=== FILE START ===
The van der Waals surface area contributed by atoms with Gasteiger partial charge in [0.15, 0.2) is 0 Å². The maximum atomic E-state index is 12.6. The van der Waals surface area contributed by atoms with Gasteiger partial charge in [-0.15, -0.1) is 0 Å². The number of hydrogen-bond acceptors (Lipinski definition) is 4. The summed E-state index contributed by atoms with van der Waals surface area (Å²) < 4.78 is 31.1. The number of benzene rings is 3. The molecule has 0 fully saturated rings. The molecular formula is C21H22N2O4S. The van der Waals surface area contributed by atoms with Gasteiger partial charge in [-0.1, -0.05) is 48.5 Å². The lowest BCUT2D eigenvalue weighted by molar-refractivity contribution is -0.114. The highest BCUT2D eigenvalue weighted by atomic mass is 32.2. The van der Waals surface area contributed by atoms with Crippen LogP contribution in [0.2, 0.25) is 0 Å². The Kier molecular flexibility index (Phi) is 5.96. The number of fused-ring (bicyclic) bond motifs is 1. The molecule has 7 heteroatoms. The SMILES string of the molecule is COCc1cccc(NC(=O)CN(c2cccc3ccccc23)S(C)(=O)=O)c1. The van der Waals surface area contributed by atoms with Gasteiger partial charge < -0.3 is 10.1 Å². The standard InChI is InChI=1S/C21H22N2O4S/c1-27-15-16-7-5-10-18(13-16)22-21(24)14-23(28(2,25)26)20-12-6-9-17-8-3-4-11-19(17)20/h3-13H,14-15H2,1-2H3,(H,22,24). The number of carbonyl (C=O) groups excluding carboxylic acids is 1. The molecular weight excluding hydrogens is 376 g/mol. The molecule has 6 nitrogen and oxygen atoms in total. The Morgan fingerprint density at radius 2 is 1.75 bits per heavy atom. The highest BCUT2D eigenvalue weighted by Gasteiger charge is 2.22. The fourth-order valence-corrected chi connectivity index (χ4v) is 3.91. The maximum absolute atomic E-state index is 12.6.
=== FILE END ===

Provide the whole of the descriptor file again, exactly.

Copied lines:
The van der Waals surface area contributed by atoms with Gasteiger partial charge in [0.15, 0.2) is 0 Å². The maximum atomic E-state index is 12.6. The van der Waals surface area contributed by atoms with Gasteiger partial charge in [-0.15, -0.1) is 0 Å². The number of hydrogen-bond acceptors (Lipinski definition) is 4. The summed E-state index contributed by atoms with van der Waals surface area (Å²) < 4.78 is 31.1. The number of benzene rings is 3. The molecule has 0 fully saturated rings. The molecular formula is C21H22N2O4S. The van der Waals surface area contributed by atoms with Gasteiger partial charge in [-0.1, -0.05) is 48.5 Å². The lowest BCUT2D eigenvalue weighted by molar-refractivity contribution is -0.114. The highest BCUT2D eigenvalue weighted by atomic mass is 32.2. The van der Waals surface area contributed by atoms with Crippen LogP contribution in [0.2, 0.25) is 0 Å². The Kier molecular flexibility index (Phi) is 5.96. The number of fused-ring (bicyclic) bond motifs is 1. The molecule has 7 heteroatoms. The SMILES string of the molecule is COCc1cccc(NC(=O)CN(c2cccc3ccccc23)S(C)(=O)=O)c1. The van der Waals surface area contributed by atoms with Gasteiger partial charge < -0.3 is 10.1 Å². The standard InChI is InChI=1S/C21H22N2O4S/c1-27-15-16-7-5-10-18(13-16)22-21(24)14-23(28(2,25)26)20-12-6-9-17-8-3-4-11-19(17)20/h3-13H,14-15H2,1-2H3,(H,22,24). The number of carbonyl (C=O) groups excluding carboxylic acids is 1. The molecular weight excluding hydrogens is 376 g/mol. The molecule has 6 nitrogen and oxygen atoms in total. The Morgan fingerprint density at radius 2 is 1.75 bits per heavy atom. The highest BCUT2D eigenvalue weighted by Gasteiger charge is 2.22. The fourth-order valence-corrected chi connectivity index (χ4v) is 3.91. The maximum absolute atomic E-state index is 12.6.